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    I'd really like to see Sony resurrect the Contax brand. They could launch a line of CY mount AF lenses that would work well on a DSLR with an APS-sized sensor. And they could develop another mount (or use the Contax N mount) for a full-framed sensor DSLR. Perhaps they can cut a deal with Zeiss and Kyocera.

    The Kyocera SLR bodies are/were excellent. Sony would be wise to copy the designs for their DSLR.

    Hey, I can hope.
    Robert
     
  5. firecracker

    firecracker Member

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    the future

    My opinion is perhaps as good as anyone else's. I've been a Contax T3 user for four years and concerned about the repair service provided by the company. I heard it's 10 years that Contax/Kyocera will handle its products for the repair, but I'm not sure how much repair it's capable of doing.

    Meanwhile the prices on the Contax-brand products mainloy SLRs and P&Ss have gone up in Japan. They went down first but now are backing up again. That might have had to do with the stories on major photography magazines that seemed encouraging the amateurs to buy the Contax products because of its optics. But I personally thought then and still think now it's too late to start investing on them at this point.

    Over all, my impression is that the investors for the company have to be interested in photography business in some way to come back, but right now, probably not. I remember when Contax pulled out from it late last year, it was soon after Carlyle Group became its leading stock holder by having about 30 percent of the stock). I saw a couple of Kyocera executives talking to the Japanese news media about the company's decision to get into the security business. I could understand the shift because it had significantly suffered from the poor sales in the photography market in the last couple of years.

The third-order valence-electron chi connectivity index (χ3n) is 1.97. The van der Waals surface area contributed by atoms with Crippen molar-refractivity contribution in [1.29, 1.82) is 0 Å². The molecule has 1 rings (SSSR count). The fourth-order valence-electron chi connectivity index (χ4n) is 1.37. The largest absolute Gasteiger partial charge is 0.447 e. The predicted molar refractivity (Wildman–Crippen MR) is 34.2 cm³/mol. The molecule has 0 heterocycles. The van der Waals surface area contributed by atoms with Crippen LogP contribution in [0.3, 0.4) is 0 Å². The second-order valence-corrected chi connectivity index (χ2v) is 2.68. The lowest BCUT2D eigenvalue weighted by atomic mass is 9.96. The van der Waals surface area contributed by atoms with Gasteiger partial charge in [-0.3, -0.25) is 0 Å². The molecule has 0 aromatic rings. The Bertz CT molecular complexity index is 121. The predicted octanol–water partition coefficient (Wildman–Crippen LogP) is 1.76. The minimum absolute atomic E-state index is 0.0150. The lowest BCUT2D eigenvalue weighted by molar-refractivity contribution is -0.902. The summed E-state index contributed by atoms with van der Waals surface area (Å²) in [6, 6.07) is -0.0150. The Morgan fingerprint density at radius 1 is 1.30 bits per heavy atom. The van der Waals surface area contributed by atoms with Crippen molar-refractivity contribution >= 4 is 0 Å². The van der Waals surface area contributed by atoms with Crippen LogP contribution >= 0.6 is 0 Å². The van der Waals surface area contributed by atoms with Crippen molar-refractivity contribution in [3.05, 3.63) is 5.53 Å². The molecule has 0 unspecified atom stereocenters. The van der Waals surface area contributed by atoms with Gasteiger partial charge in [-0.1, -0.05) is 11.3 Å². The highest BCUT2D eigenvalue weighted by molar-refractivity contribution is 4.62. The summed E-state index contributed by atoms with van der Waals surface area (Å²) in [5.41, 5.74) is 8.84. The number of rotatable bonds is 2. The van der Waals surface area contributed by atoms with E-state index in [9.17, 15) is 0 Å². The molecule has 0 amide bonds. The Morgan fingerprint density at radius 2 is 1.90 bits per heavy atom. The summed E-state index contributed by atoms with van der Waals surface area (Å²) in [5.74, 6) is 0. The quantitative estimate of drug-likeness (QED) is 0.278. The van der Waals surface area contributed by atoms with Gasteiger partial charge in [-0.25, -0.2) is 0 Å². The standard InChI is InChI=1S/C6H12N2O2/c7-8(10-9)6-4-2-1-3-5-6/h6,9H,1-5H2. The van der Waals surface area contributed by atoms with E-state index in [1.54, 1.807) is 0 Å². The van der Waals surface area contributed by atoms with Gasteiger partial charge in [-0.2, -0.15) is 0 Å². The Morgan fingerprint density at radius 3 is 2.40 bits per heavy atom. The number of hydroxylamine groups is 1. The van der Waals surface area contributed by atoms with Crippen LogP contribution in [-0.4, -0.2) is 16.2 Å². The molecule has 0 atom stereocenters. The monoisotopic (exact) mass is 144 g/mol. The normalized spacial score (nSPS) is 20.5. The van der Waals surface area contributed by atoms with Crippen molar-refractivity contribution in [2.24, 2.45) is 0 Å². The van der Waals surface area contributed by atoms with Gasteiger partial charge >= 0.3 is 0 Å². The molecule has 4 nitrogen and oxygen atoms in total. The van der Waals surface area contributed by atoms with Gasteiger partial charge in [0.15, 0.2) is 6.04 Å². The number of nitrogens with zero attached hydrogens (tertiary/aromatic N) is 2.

Anyway the last product I got from this company is the tiny camera on my cellular phone, and this piece of equipment doesn't amaze me at all.
     
  6. Brac

    Brac Member

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    Actually the last 2 autofocus 35mm SLR's by Contax didn't use the C/Y mount (unlike the autofocus AX) but a completely different mount. This must have depressed sales and driven people who wanted autofocus to consider other brands.
     
  7. Claire Senft

    Claire Senft Member

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    As I understand the situation, Zeiss has some agreements that are still inforce that prevents it at this time from offering cameras that were made by Kyrocera.

    I believe that Cosina would be capable of making a high grade level Contax if they wished too.

    I remember thinking at the time that the Contax RTS was introduced that Yashica was a poor chioce for making a high quality SLR. How wrong I was.
     
  8. elekm

    elekm Member